Official Journal February 2018

Citation: A17
Online publication date: 28.2.2018

EUROPEAN PATENT OFFICE


Information from the EPO

Notice from the European Patent Office dated 30 January 2018 concerning changes to the filing options available in Belgium for European patent applications and international applications

I. Background

1. By letter dated 8 December 2017, the Belgian Intellectual Property Office (OPRI) informed the European Patent Office (EPO) of changes to Belgian patent legislation. As from 1 April 2018, the OPRI will cease to act as a receiving Office under the PCT and as a rule no longer accept European patent applications under Article 75(1)(b) EPC. As a consequence, the filing of European patent applications and international applications with the OPRI will no longer be possible, with the exception of applications which are subject to compulsory filing with the OPRI for national defence or security reasons, as explained below.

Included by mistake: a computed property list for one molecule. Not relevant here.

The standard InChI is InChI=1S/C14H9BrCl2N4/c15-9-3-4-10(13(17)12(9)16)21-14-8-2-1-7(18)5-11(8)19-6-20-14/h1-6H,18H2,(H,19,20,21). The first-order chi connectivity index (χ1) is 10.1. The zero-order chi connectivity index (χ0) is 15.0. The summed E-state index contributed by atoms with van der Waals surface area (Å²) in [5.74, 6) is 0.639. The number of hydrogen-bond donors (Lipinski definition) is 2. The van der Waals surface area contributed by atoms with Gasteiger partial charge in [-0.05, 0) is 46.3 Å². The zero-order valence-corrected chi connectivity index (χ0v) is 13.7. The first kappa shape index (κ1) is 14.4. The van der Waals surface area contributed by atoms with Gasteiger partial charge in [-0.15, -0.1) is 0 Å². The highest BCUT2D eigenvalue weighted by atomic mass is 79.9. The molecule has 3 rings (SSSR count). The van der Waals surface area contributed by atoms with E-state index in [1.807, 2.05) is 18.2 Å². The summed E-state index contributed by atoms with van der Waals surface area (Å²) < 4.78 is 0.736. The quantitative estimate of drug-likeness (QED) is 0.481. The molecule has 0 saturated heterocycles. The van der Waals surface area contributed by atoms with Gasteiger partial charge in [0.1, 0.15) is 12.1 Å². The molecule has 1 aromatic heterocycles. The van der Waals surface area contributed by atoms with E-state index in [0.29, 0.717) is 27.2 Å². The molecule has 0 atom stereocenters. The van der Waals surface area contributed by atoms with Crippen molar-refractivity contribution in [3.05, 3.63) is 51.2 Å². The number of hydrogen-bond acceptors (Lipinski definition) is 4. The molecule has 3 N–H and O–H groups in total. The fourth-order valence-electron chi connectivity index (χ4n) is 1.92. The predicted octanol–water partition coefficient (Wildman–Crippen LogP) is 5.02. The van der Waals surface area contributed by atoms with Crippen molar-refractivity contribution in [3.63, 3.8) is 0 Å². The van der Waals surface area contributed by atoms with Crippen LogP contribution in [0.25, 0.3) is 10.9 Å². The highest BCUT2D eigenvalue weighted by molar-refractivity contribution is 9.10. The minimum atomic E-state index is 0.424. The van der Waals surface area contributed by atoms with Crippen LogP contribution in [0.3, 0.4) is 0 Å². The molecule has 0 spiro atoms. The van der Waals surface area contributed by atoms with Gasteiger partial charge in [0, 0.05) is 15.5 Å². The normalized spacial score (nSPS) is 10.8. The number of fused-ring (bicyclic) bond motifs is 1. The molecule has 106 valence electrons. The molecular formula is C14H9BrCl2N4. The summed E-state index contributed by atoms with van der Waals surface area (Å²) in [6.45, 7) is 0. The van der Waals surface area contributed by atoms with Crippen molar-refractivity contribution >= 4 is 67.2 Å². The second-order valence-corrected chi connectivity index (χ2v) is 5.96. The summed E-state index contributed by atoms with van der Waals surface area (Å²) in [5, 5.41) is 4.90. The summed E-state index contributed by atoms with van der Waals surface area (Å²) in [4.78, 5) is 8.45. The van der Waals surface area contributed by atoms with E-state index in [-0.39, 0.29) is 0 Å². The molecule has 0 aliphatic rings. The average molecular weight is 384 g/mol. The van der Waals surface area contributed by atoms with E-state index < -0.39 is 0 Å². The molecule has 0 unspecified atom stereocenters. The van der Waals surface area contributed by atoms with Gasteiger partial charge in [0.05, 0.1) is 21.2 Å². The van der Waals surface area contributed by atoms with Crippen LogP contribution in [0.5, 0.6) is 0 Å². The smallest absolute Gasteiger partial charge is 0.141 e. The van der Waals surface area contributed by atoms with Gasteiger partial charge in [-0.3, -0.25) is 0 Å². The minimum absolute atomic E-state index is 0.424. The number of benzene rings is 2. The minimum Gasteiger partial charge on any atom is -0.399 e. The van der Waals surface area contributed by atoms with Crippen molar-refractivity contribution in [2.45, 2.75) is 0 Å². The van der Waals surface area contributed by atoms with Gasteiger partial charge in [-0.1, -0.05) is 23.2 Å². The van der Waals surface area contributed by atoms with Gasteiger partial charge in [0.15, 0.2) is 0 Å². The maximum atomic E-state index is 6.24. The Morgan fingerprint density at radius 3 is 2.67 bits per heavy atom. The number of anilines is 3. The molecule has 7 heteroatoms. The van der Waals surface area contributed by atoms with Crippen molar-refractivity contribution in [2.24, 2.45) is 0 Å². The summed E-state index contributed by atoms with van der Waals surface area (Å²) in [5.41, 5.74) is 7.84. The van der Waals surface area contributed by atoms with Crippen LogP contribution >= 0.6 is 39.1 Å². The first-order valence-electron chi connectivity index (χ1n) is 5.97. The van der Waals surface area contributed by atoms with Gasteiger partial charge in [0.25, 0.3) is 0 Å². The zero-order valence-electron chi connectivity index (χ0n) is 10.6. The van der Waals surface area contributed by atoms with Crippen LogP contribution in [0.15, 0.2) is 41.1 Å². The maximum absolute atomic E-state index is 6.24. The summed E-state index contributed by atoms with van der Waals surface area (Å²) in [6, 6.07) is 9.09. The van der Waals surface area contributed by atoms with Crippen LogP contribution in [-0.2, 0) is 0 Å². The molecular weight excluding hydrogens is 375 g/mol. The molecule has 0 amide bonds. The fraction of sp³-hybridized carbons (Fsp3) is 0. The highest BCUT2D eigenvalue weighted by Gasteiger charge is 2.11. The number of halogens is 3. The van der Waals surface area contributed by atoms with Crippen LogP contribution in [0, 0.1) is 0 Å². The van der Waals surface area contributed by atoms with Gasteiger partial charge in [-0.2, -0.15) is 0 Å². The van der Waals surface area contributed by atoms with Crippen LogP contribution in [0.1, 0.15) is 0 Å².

2. In the same letter, the Belgian Federal Public Service of Economy, SMEs, Self-Employed and Energy, on behalf of Belgium, asked the EPO whether it would agree, in accordance with Rule 19.1(b) PCT, to act for all purposes instead of the OPRI as receiving Office under the PCT for applicants with Belgian nationality or with their residence or their principal place of business in Belgium, for all international applications filed on or after 1 April 2018. By letter dated 22 December 2017, the EPO accepted Belgium's request.

II. Filing of European patent applications

A. Changes to the existing filing options

3. The current Article XI.82, § 1, of the Belgian Code of Economic Law gives an applicant the choice to file a European patent application either with the EPO or with the OPRI in accordance with Article 75(1)(a) and (b) EPC. As an exception to this provision, and in accordance with Article XI.82, § 2, of the Belgian Code of Economic Law and Article 75(2)(a) EPC, any European patent application where the applicant has Belgian nationality or has its residence or its principal place of business in Belgium, and which could be of interest to Belgian defence or security, has to be filed direct with the OPRI. It is the applicant's responsibility to determine whether its application could be of interest to Belgian defence or security and, if so, to file its application with the OPRI.